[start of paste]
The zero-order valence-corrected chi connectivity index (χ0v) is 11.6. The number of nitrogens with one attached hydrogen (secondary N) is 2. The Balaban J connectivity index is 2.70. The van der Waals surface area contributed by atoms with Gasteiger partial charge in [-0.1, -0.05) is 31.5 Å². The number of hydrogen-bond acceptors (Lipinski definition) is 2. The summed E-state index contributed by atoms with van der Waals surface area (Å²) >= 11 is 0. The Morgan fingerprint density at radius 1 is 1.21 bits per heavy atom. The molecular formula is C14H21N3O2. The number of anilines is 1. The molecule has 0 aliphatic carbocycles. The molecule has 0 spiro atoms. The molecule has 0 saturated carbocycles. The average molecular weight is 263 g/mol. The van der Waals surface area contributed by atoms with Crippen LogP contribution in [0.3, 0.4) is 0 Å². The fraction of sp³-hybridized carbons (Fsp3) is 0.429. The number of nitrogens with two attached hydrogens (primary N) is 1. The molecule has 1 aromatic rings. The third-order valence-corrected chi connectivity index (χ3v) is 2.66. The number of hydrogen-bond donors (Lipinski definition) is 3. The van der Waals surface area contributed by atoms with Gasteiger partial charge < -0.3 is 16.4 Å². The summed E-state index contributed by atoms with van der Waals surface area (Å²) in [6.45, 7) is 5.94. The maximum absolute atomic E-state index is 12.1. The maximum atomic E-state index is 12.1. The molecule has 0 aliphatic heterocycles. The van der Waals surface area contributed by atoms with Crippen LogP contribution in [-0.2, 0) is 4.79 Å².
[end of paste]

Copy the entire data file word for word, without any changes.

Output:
The zero-order valence-corrected chi connectivity index (χ0v) is 11.6. The number of nitrogens with one attached hydrogen (secondary N) is 2. The Balaban J connectivity index is 2.70. The van der Waals surface area contributed by atoms with Gasteiger partial charge in [-0.1, -0.05) is 31.5 Å². The number of hydrogen-bond acceptors (Lipinski definition) is 2. The summed E-state index contributed by atoms with van der Waals surface area (Å²) >= 11 is 0. The Morgan fingerprint density at radius 1 is 1.21 bits per heavy atom. The molecular formula is C14H21N3O2. The number of anilines is 1. The molecule has 0 aliphatic carbocycles. The molecule has 0 spiro atoms. The molecule has 0 saturated carbocycles. The average molecular weight is 263 g/mol. The van der Waals surface area contributed by atoms with Crippen LogP contribution in [0.3, 0.4) is 0 Å². The fraction of sp³-hybridized carbons (Fsp3) is 0.429. The number of nitrogens with two attached hydrogens (primary N) is 1. The molecule has 1 aromatic rings. The third-order valence-corrected chi connectivity index (χ3v) is 2.66. The number of hydrogen-bond donors (Lipinski definition) is 3. The van der Waals surface area contributed by atoms with Gasteiger partial charge < -0.3 is 16.4 Å². The summed E-state index contributed by atoms with van der Waals surface area (Å²) in [6.45, 7) is 5.94. The maximum absolute atomic E-state index is 12.1. The maximum atomic E-state index is 12.1. The molecule has 0 aliphatic heterocycles. The van der Waals surface area contributed by atoms with Crippen LogP contribution in [-0.2, 0) is 4.79 Å².